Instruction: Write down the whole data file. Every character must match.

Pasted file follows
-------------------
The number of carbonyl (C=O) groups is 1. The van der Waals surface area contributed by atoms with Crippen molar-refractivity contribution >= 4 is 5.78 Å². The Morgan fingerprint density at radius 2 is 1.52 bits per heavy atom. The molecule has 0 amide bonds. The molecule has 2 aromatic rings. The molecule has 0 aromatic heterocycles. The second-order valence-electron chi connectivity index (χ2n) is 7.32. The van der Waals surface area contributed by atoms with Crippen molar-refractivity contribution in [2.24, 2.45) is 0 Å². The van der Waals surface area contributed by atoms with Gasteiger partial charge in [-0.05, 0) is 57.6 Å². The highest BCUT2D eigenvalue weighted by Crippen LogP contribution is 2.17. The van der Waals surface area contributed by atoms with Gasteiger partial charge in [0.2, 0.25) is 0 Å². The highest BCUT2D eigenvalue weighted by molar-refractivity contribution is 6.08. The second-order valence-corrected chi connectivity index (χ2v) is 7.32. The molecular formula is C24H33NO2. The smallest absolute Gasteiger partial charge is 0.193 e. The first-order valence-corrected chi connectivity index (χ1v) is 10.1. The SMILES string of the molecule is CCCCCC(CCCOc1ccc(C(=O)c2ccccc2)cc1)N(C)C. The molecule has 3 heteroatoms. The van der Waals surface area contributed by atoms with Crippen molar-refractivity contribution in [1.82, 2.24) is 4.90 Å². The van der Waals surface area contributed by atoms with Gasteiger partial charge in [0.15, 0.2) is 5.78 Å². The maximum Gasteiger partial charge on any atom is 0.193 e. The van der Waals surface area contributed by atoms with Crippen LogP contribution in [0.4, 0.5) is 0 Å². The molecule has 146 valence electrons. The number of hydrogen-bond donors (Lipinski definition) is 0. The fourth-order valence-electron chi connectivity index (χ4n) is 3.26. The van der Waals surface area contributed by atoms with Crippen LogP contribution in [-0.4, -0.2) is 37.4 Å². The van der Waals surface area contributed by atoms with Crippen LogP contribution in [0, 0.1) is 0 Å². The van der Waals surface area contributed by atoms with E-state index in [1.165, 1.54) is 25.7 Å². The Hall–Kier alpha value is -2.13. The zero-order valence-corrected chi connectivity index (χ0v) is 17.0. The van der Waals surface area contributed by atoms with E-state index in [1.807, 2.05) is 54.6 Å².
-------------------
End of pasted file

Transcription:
The number of carbonyl (C=O) groups is 1. The van der Waals surface area contributed by atoms with Crippen molar-refractivity contribution >= 4 is 5.78 Å². The Morgan fingerprint density at radius 2 is 1.52 bits per heavy atom. The molecule has 0 amide bonds. The molecule has 2 aromatic rings. The molecule has 0 aromatic heterocycles. The second-order valence-electron chi connectivity index (χ2n) is 7.32. The van der Waals surface area contributed by atoms with Crippen molar-refractivity contribution in [2.24, 2.45) is 0 Å². The van der Waals surface area contributed by atoms with Gasteiger partial charge in [-0.05, 0) is 57.6 Å². The highest BCUT2D eigenvalue weighted by Crippen LogP contribution is 2.17. The van der Waals surface area contributed by atoms with Gasteiger partial charge in [0.2, 0.25) is 0 Å². The highest BCUT2D eigenvalue weighted by molar-refractivity contribution is 6.08. The second-order valence-corrected chi connectivity index (χ2v) is 7.32. The molecular formula is C24H33NO2. The smallest absolute Gasteiger partial charge is 0.193 e. The first-order valence-corrected chi connectivity index (χ1v) is 10.1. The SMILES string of the molecule is CCCCCC(CCCOc1ccc(C(=O)c2ccccc2)cc1)N(C)C. The molecule has 3 heteroatoms. The van der Waals surface area contributed by atoms with Crippen molar-refractivity contribution in [1.82, 2.24) is 4.90 Å². The van der Waals surface area contributed by atoms with Gasteiger partial charge in [0.15, 0.2) is 5.78 Å². The maximum Gasteiger partial charge on any atom is 0.193 e. The van der Waals surface area contributed by atoms with Crippen LogP contribution in [0.4, 0.5) is 0 Å². The molecule has 146 valence electrons. The number of hydrogen-bond donors (Lipinski definition) is 0. The fourth-order valence-electron chi connectivity index (χ4n) is 3.26. The van der Waals surface area contributed by atoms with Crippen LogP contribution in [-0.4, -0.2) is 37.4 Å². The van der Waals surface area contributed by atoms with Crippen LogP contribution in [0, 0.1) is 0 Å². The van der Waals surface area contributed by atoms with E-state index in [1.165, 1.54) is 25.7 Å². The Hall–Kier alpha value is -2.13. The zero-order valence-corrected chi connectivity index (χ0v) is 17.0. The van der Waals surface area contributed by atoms with E-state index in [1.807, 2.05) is 54.6 Å².